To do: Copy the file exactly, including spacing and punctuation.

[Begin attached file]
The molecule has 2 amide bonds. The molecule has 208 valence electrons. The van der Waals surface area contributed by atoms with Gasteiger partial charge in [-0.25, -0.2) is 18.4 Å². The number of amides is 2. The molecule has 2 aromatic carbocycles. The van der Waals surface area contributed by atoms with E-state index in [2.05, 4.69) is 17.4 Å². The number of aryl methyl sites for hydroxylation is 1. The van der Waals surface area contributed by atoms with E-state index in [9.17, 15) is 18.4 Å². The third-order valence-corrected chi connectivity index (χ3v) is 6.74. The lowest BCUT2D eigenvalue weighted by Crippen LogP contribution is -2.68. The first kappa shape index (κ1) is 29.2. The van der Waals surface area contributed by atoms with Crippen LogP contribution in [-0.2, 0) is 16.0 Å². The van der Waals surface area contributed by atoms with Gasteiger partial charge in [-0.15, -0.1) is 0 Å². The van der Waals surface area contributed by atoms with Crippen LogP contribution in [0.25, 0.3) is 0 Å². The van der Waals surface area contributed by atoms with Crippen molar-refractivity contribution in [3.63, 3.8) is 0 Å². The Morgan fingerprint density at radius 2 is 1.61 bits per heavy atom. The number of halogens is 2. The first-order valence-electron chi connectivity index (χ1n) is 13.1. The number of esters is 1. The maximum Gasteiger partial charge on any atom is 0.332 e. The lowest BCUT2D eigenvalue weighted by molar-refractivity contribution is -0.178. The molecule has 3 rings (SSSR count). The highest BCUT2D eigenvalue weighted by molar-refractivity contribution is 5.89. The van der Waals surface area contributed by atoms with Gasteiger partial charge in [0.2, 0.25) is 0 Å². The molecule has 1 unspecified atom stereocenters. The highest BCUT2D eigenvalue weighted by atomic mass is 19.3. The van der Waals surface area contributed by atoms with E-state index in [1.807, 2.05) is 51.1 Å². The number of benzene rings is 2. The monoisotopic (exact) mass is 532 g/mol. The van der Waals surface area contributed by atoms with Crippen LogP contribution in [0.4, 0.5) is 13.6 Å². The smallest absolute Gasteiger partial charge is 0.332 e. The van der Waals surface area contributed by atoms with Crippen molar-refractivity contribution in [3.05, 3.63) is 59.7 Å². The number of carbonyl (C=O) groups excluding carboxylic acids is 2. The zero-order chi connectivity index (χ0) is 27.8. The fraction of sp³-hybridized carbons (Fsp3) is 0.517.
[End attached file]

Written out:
The molecule has 2 amide bonds. The molecule has 208 valence electrons. The van der Waals surface area contributed by atoms with Gasteiger partial charge in [-0.25, -0.2) is 18.4 Å². The number of amides is 2. The molecule has 2 aromatic carbocycles. The van der Waals surface area contributed by atoms with E-state index in [2.05, 4.69) is 17.4 Å². The number of aryl methyl sites for hydroxylation is 1. The van der Waals surface area contributed by atoms with E-state index in [9.17, 15) is 18.4 Å². The third-order valence-corrected chi connectivity index (χ3v) is 6.74. The lowest BCUT2D eigenvalue weighted by Crippen LogP contribution is -2.68. The first kappa shape index (κ1) is 29.2. The van der Waals surface area contributed by atoms with Crippen LogP contribution in [-0.2, 0) is 16.0 Å². The van der Waals surface area contributed by atoms with Gasteiger partial charge in [-0.15, -0.1) is 0 Å². The van der Waals surface area contributed by atoms with Crippen LogP contribution in [0.25, 0.3) is 0 Å². The van der Waals surface area contributed by atoms with Crippen molar-refractivity contribution in [3.63, 3.8) is 0 Å². The Morgan fingerprint density at radius 2 is 1.61 bits per heavy atom. The number of halogens is 2. The first-order valence-electron chi connectivity index (χ1n) is 13.1. The number of esters is 1. The maximum Gasteiger partial charge on any atom is 0.332 e. The lowest BCUT2D eigenvalue weighted by molar-refractivity contribution is -0.178. The molecule has 3 rings (SSSR count). The highest BCUT2D eigenvalue weighted by molar-refractivity contribution is 5.89. The van der Waals surface area contributed by atoms with Gasteiger partial charge in [0.2, 0.25) is 0 Å². The molecule has 1 unspecified atom stereocenters. The highest BCUT2D eigenvalue weighted by atomic mass is 19.3. The van der Waals surface area contributed by atoms with E-state index in [1.807, 2.05) is 51.1 Å². The number of benzene rings is 2. The monoisotopic (exact) mass is 532 g/mol. The van der Waals surface area contributed by atoms with Crippen LogP contribution in [0.4, 0.5) is 13.6 Å². The smallest absolute Gasteiger partial charge is 0.332 e. The van der Waals surface area contributed by atoms with Crippen molar-refractivity contribution in [3.05, 3.63) is 59.7 Å². The number of carbonyl (C=O) groups excluding carboxylic acids is 2. The zero-order chi connectivity index (χ0) is 27.8. The fraction of sp³-hybridized carbons (Fsp3) is 0.517.